Aside from the geological applications identified in the "Measurement Techniques" section above, lead ratios can help to trace pollution in the atmosphere.
(See Keeler and Graney for more information)

Similarly, lead isotopes can be used in archaeology to date ores used in artifacts.
(See, the Smithsonian Center for Materials Research and Education for more information on use of lead isotope analysis for the dating of artifacts)


References and further reading (return to top)

  • Attendorn, H.-G., and R.N.C. Bowen, Radioactive and Stable Isotope Geology, Chapman and Hall, New York, 1997.

  • Bowen, R., Isotopes in the Earth Sciences, Elsevier, New York, 1988.

  • Faure, G., Principles of Isotope Geology, 2nd ed., John Wiley & Sons, New York, 1986.

  • Flegal, A.R., H. Maring, and S. Niemeyer, Anthropogenic lead in Antarctic sea water, Nature 365, Sept. 1993.

  • Holmes, A., An estimate of the age of the earth, Nature, 157, 680-684, 1946.

  • Houtermans, F.G., Die Isotopenhäufigkeiten im natürlichen Blei und das Alter des Urans. Naturwissenschaften, 33, 185-186, 219, 1946.

  • Stacey, J.S., and J.D. Kramers, Approximation of terrestrial lead isotope evolution by a two-stage model, Earth Planet. Sci. Let., 26, 207-221, 1975.

  • Sturges, W.T., and L.A. Barrie, Lead 206/207 isotope ratios in the atmosphere of North America as tracers of U.S. and Canadian emissions, Nature, 239, Sept. 1987.


Internet resources (return to top)

Archaeotrace, Lead Isotope Analysis

Bentor, Y., Lead, ChemicalElements.com

Boston College, Dept. of Chemistry, Web Elements - Lead

Encyclopedia.com, Lead - Properties and Isotopes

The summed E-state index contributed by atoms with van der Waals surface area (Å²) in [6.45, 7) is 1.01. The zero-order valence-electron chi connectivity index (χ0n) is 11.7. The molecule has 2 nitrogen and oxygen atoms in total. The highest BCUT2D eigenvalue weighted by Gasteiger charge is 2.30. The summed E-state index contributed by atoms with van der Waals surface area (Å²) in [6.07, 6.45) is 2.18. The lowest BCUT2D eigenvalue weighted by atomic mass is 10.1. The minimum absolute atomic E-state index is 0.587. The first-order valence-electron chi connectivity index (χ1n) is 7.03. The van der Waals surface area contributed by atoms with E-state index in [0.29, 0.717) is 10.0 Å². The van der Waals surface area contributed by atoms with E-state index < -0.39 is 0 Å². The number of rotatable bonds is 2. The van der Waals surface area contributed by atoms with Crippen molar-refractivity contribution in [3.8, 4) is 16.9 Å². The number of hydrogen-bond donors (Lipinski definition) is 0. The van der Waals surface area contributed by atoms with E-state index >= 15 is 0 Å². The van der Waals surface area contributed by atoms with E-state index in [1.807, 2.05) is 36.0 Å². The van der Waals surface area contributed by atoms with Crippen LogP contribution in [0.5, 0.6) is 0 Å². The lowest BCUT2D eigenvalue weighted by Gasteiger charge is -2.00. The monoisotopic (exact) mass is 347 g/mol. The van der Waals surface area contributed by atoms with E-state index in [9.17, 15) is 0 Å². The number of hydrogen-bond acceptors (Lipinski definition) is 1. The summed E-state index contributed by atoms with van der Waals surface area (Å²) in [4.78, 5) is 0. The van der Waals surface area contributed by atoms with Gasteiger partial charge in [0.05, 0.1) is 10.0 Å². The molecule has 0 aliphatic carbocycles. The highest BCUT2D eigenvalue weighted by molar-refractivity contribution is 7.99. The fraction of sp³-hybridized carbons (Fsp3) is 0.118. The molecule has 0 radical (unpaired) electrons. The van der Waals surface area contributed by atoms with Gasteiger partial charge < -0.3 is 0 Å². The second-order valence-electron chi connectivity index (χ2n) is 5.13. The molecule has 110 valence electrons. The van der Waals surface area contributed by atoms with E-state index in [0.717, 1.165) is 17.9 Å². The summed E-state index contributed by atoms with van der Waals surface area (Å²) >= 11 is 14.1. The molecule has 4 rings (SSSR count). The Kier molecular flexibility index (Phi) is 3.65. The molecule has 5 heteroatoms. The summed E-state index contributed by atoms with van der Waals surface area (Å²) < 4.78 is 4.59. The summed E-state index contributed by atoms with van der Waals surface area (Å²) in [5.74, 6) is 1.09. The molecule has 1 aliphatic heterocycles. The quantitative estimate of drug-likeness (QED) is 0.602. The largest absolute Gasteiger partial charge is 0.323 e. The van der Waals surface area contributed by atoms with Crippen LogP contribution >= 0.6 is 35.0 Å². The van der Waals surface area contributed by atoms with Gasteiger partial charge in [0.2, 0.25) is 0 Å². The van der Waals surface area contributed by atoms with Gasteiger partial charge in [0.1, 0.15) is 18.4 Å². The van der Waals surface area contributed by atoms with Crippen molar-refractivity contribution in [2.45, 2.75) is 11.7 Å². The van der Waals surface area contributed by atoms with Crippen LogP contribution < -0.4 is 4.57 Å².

Georgia State University, Nuclear Physics Laboratory, Clocks in the Rocks

Keeler, G.J., and J.R. Graney, Final Report: Environmental Applications of Novel Instrumentation for Measurement of Lead Isotopes in Atmospheric Pollution Source Apportionment Studies, EPA Grant Number: R826177.

Kysar Mattietti, G., J. Lewis, and R. Wysoczanski, Lead Isotope Study of the Paleogene Igneous Rocks of the Sierra Maestra, Southeastern Cuba, Geological Society of America Annual Meeting, 2001.

Lawrence Berkeley Laboratory, Isotopes Project Home Page, Isotopes of Lead

Oak Ridge National Laboratory, Isotope Production and Distribution - Lead

Phoenix College, Chemlab Server, Periodic Table of Isotopes

Resource-World.net, Lead

Smithsonian Institution, Smithsonian Center for Materials Research and Education, Annual Report FY 1995, Lead Isotope Program

USGS, Periodic Table - Lead (http://wwwrcamnl.wr.usgs.gov/isoig/period/pb_iig.html)

Viers, J.H., M. McCoy, J.F. Quinn, and M.L. Johnson, Nonpoint source pollution modeling in the north coast of California within a GIS: a predictive screening tool for watershed management, paper presented at the 1999 ESRI User's Conference